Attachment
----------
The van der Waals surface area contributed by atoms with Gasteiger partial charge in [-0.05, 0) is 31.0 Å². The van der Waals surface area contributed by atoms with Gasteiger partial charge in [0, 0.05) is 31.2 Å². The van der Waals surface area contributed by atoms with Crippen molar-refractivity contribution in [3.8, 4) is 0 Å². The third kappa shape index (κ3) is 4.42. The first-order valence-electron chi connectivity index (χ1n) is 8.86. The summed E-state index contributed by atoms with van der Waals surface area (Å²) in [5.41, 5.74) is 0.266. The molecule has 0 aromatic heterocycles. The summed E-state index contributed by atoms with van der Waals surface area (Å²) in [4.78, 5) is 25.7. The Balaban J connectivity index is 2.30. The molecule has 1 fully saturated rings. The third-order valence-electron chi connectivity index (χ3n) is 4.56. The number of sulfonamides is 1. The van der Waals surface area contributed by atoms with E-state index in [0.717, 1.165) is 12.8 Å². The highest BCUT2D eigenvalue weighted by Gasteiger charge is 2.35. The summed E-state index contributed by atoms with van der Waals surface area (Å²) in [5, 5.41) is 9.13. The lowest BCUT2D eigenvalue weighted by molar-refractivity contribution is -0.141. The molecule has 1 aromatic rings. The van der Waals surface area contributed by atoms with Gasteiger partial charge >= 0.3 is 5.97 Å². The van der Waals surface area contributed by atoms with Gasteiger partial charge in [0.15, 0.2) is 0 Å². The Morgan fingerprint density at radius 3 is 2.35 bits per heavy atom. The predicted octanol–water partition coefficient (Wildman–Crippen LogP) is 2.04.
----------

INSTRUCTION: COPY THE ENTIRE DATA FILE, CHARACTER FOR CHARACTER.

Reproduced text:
The van der Waals surface area contributed by atoms with Gasteiger partial charge in [-0.05, 0) is 31.0 Å². The van der Waals surface area contributed by atoms with Gasteiger partial charge in [0, 0.05) is 31.2 Å². The van der Waals surface area contributed by atoms with Crippen molar-refractivity contribution in [3.8, 4) is 0 Å². The third kappa shape index (κ3) is 4.42. The first-order valence-electron chi connectivity index (χ1n) is 8.86. The summed E-state index contributed by atoms with van der Waals surface area (Å²) in [5.41, 5.74) is 0.266. The molecule has 0 aromatic heterocycles. The summed E-state index contributed by atoms with van der Waals surface area (Å²) in [4.78, 5) is 25.7. The Balaban J connectivity index is 2.30. The molecule has 1 fully saturated rings. The third-order valence-electron chi connectivity index (χ3n) is 4.56. The number of sulfonamides is 1. The van der Waals surface area contributed by atoms with E-state index in [0.717, 1.165) is 12.8 Å². The highest BCUT2D eigenvalue weighted by Gasteiger charge is 2.35. The summed E-state index contributed by atoms with van der Waals surface area (Å²) in [5, 5.41) is 9.13. The lowest BCUT2D eigenvalue weighted by molar-refractivity contribution is -0.141. The molecule has 1 aromatic rings. The van der Waals surface area contributed by atoms with Gasteiger partial charge >= 0.3 is 5.97 Å². The van der Waals surface area contributed by atoms with Gasteiger partial charge in [0.15, 0.2) is 0 Å². The Morgan fingerprint density at radius 3 is 2.35 bits per heavy atom. The predicted octanol–water partition coefficient (Wildman–Crippen LogP) is 2.04.